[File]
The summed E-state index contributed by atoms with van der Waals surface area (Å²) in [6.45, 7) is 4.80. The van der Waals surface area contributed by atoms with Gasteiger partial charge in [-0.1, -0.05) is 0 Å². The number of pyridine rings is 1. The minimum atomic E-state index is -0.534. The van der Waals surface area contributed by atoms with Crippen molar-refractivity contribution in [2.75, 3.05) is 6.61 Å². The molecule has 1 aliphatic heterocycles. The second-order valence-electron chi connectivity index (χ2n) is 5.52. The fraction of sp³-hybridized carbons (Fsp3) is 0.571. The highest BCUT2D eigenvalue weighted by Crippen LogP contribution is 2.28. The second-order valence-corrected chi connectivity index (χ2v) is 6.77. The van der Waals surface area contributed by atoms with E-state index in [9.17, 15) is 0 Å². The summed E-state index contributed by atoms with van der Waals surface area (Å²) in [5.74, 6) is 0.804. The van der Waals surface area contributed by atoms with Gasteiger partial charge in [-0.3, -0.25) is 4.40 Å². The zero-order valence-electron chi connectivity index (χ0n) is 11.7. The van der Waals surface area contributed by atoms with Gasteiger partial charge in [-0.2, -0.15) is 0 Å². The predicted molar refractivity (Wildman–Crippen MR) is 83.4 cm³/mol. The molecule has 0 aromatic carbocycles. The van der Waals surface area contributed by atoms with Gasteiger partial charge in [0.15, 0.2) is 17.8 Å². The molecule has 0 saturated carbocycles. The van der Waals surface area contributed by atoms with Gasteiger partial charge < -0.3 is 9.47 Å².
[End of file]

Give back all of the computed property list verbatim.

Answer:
The summed E-state index contributed by atoms with van der Waals surface area (Å²) in [6.45, 7) is 4.80. The van der Waals surface area contributed by atoms with Gasteiger partial charge in [-0.1, -0.05) is 0 Å². The number of pyridine rings is 1. The minimum atomic E-state index is -0.534. The van der Waals surface area contributed by atoms with Crippen molar-refractivity contribution in [2.75, 3.05) is 6.61 Å². The molecule has 1 aliphatic heterocycles. The second-order valence-electron chi connectivity index (χ2n) is 5.52. The fraction of sp³-hybridized carbons (Fsp3) is 0.571. The highest BCUT2D eigenvalue weighted by Crippen LogP contribution is 2.28. The second-order valence-corrected chi connectivity index (χ2v) is 6.77. The van der Waals surface area contributed by atoms with E-state index in [9.17, 15) is 0 Å². The summed E-state index contributed by atoms with van der Waals surface area (Å²) in [5.74, 6) is 0.804. The van der Waals surface area contributed by atoms with Gasteiger partial charge in [-0.3, -0.25) is 4.40 Å². The zero-order valence-electron chi connectivity index (χ0n) is 11.7. The van der Waals surface area contributed by atoms with Gasteiger partial charge in [-0.2, -0.15) is 0 Å². The predicted molar refractivity (Wildman–Crippen MR) is 83.4 cm³/mol. The molecule has 0 aromatic carbocycles. The van der Waals surface area contributed by atoms with Gasteiger partial charge in [0.15, 0.2) is 17.8 Å². The molecule has 0 saturated carbocycles. The van der Waals surface area contributed by atoms with Gasteiger partial charge < -0.3 is 9.47 Å².